# Acquire gradient data of a surface from deflection measurement

In the figure above, a laser beam with source at point $$I$$ falls on a surface (DUT) at point $$P$$ and gets reflected. The reflected ray falls on the center of camera at point $$R$$. From the figure it is also clear that when the reflected beam hits the center of the camera, the slope at $$P$$ is zero.

If the DUT moves to the right (Laser, Camera are both stationay), the direction of the normal vector changes (moves to the left) and hence the point $$R$$ on the camera shifts to the left (along positive $$x-$$Axis in Kameras frame of reference). For simplicity the $$y-$$component can be ignored.

What is the computationally most economical way to determine the slope at point $$P$$ by measuring the deflection of point $$R$$ in the camera? Assume that the surface (DUT) is a parabola which is open downwards.

The reflection vector $$\vec{r}$$ from planar DUT (in the figure below) is given by:

$$\vec{r} = \vec{i} - 2 \vec{i}\cdot \vec{n} \label{reflektion}\tag{1}$$

In Eq. \eqref{reflektion}, $$\cdot$$ denotes the scalar product. I know how to determine the point of intersection between a line and a line or a plane. Since we dont have a line but a curve with varying slope, how can the slope and the normal vector at point $$P$$ be related to one another when the DUT is shifted along the $$z-$$Axis incrementally (from DUTs frame of reference)? $$\begin{equation} \phi\boldsymbol{=}\theta\boldsymbol{-}\theta' \tag{01}\label{01} \end{equation}$$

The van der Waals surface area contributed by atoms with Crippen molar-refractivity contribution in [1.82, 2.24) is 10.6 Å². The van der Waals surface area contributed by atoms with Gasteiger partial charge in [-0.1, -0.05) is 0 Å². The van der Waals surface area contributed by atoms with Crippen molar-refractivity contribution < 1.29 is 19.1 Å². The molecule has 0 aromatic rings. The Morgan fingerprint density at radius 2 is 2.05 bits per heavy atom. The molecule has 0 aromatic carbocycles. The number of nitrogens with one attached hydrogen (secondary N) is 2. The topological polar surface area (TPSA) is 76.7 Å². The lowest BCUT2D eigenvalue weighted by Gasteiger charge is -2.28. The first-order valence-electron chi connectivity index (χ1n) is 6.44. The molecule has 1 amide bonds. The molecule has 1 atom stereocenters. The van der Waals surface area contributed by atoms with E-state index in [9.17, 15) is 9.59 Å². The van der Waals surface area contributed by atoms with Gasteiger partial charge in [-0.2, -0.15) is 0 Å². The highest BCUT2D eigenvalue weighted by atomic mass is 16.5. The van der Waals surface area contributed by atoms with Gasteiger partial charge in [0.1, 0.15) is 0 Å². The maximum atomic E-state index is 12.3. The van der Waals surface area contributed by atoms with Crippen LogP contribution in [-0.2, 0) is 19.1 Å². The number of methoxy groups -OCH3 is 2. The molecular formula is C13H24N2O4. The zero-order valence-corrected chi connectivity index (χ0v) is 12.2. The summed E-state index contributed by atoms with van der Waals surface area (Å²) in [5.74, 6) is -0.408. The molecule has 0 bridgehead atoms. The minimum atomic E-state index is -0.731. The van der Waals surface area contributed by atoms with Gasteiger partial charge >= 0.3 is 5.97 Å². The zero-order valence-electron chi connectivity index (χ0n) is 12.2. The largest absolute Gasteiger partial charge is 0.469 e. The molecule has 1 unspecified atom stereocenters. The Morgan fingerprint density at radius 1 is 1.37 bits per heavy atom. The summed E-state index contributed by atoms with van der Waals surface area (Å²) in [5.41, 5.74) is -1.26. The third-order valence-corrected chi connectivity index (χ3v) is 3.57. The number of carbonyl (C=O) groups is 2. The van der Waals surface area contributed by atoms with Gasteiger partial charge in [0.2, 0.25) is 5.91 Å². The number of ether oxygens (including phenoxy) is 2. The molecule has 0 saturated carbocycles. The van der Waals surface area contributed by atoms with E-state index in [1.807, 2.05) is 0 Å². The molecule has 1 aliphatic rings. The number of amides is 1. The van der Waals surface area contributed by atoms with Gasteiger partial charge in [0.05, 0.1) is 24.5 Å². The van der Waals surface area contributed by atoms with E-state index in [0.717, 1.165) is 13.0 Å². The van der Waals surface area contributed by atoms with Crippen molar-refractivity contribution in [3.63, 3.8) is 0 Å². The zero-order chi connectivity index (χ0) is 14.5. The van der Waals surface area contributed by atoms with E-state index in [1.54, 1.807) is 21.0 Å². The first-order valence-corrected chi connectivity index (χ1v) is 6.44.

$$\begin{equation} \theta\boldsymbol{=}\dfrac{\;\pi\;}{2}\boldsymbol{-}\psi\boldsymbol{=}\dfrac{\;\pi\;}{2}\boldsymbol{-}\left(\phi\boldsymbol{+}\rho\right) \tag{02}\label{02} \end{equation}$$
$$\begin{equation} \theta'\boldsymbol{=}\omega\boldsymbol{-}\rho \tag{03}\label{03} \end{equation}$$
From \eqref{01},\eqref{02} and \eqref{03} $$\:\boldsymbol{=\!=\!\Longrightarrow}$$
$$\begin{equation} \boxed{\: \phi\boldsymbol{=}\dfrac{\;\pi\;}{4}\boldsymbol{-}\dfrac{\;\omega\;}{2}\:\vphantom{\dfrac{\tfrac{a}{b}}{\tfrac{a}{b}}}} \tag{04}\label{04} \end{equation}$$